To: Simon Tett <simon.tett@metoffice.com>,Keith Briffa <k.briffa@uea.ac.uk>, Philip Brohan <philip.brohan@metoffice.com>

Subject: Re: Uncertainty in model-paleo uncertainty

Date: Mon, 04 Aug 2003 14:30:35 +0100

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Simon & Philip,

here's some thoughts on uncertainty...

At 10:42 04/08/2003, Simon Tett wrote:

>1) Calibration uncertainty -- there is some uncertainty in the

>relationship between proxy and temperature.

>2) Residual noise -- the proxyies do not capture large-scale temperature

>variability perfectly.

>3) Internal-climate variability in "real" life -- there is some chaotic

>variability in the real climate system

>4) Internal-climate variability in the model -- ditto!

>

>3) & 4) I suggest we estimate from HadCM3 -- model var agrees well with

>paleo var so can't be too far wrong!

Yes, I'm happy that we use (3) and (4) from the model. If you use a short

baseline to take the anomalies from, then the internal variability comes in

twice in each case, both in comparing the baseline mean and the

anomaly. We can minimise this by using a long baseline.

>1) & 2) are, to some extent related, as calibration is estimate by

>regression -- thus minimising residual var (2). Nicest thing to do would

>be to estimate residual from indep. data but I don't think there is enough.....

The uncertainties that we've published with our regional and

quasi-hemispheric reconstructions attempt to take both (1) and (2) in

account already. Thus I use the standard errors on the two regression

coefficients (for the linear regression of the sub-continental regions) and

the standard errors on all multiple regression coefficients (for the

quasi-Northern Hemisphere series). And then I incorporate the variance of

the calibration residuals too (i.e., item (2)), modelled as first-order

autoregressive terms. The appendix of the Briffa part 1 paper (page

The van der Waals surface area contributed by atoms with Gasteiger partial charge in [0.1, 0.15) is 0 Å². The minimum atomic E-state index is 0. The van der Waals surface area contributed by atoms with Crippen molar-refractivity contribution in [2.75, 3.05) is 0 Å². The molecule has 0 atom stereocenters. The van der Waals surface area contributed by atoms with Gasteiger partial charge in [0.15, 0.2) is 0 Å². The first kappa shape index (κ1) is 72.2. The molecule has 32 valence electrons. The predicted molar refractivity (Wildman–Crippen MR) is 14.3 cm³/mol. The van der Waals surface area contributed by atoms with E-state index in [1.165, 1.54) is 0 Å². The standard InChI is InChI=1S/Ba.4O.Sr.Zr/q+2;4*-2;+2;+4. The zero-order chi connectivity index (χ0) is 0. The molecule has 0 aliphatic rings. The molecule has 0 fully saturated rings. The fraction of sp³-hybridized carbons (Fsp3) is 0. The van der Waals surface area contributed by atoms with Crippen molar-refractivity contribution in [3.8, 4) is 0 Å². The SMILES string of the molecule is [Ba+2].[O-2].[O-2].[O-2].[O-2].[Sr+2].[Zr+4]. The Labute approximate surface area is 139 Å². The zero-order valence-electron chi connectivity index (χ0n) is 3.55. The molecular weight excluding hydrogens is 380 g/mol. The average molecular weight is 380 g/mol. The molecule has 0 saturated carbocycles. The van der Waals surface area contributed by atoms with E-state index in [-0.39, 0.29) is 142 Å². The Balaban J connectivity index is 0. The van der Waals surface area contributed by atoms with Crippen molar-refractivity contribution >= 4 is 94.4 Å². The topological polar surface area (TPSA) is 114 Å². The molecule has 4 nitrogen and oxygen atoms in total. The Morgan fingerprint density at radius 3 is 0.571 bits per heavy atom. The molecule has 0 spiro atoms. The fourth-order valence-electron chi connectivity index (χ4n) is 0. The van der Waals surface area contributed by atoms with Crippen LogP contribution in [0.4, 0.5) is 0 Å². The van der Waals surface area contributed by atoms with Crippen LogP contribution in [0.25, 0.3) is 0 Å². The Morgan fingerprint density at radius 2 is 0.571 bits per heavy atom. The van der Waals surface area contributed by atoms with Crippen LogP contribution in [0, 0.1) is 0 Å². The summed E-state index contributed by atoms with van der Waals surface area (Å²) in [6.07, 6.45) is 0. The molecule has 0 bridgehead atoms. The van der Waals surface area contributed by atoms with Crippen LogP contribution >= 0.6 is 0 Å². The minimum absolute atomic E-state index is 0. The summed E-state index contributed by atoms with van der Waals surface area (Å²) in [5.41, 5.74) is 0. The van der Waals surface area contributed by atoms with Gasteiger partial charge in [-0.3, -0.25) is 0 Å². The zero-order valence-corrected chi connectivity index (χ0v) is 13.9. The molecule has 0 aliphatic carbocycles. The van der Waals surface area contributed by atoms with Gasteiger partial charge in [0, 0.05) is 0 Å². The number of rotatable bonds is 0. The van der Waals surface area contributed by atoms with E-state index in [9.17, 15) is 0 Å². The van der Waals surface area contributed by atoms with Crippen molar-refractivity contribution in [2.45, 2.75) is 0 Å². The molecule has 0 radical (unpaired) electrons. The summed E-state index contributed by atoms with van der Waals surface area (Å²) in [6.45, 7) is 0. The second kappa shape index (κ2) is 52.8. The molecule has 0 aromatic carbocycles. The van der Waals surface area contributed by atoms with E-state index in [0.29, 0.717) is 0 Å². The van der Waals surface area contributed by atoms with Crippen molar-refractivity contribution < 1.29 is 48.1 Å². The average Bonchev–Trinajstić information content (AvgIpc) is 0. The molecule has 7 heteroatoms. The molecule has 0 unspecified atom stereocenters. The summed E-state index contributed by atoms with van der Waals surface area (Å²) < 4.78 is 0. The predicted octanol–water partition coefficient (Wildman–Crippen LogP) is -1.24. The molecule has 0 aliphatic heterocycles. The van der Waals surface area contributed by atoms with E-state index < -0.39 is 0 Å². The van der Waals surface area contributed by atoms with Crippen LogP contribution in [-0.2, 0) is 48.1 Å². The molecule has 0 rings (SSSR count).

755-757 is the appendix) in the Holocene special issue paper gives an

explanation of this. Others quite often ignore (1) and just use the

residuals to quantify reconstruction error, but (1) can be important

especially for big anomalies (because the regression slope error is

multiplied by the predicted anomaly). (1) can be difficult to quantify, of

course, using some multi-variate techniques like Mann and Luterbacher use.

The regression standard errors (1) are of course computed from the

calibration period. Our published errors also use the residual variance

(2) computed from this calibration period. It is possible to compute (2)

from independent data, but as you say we are limited by data. AND I think

that the residual variance from independent data would also incorporate

some or all of error (1) (because that would contribute to differences

between reconstruction and observation). I think it is better to keep the

two terms separate and explicitly compute both, especially as their

relative magnitudes can depend upon time scale (i.e., time averaging the data).

Am I right in thinking that the error in the *observed* record would, if

taken into account, result in *reduced* reconstruction errors, because the

residual variance (2) would not all be assumed to be reconstruction error -

some would be observation error? But I suppose that the regression

coefficient errors (1) would get larger to compensate? Anyway, we don't

currently consider observed errors.

Cheers

Tim

Dr Timothy J Osborn

Climatic Research Unit

School of Environmental Sciences, University of East Anglia

Norwich NR4 7TJ, UK

e-mail: t.osborn@uea.ac.uk

phone: +44 1603 592089

fax: +44 1603 507784

web: http://www.cru.uea.ac.uk/~timo/

sunclock: http://www.cru.uea.ac.uk/~timo/sunclock.htm

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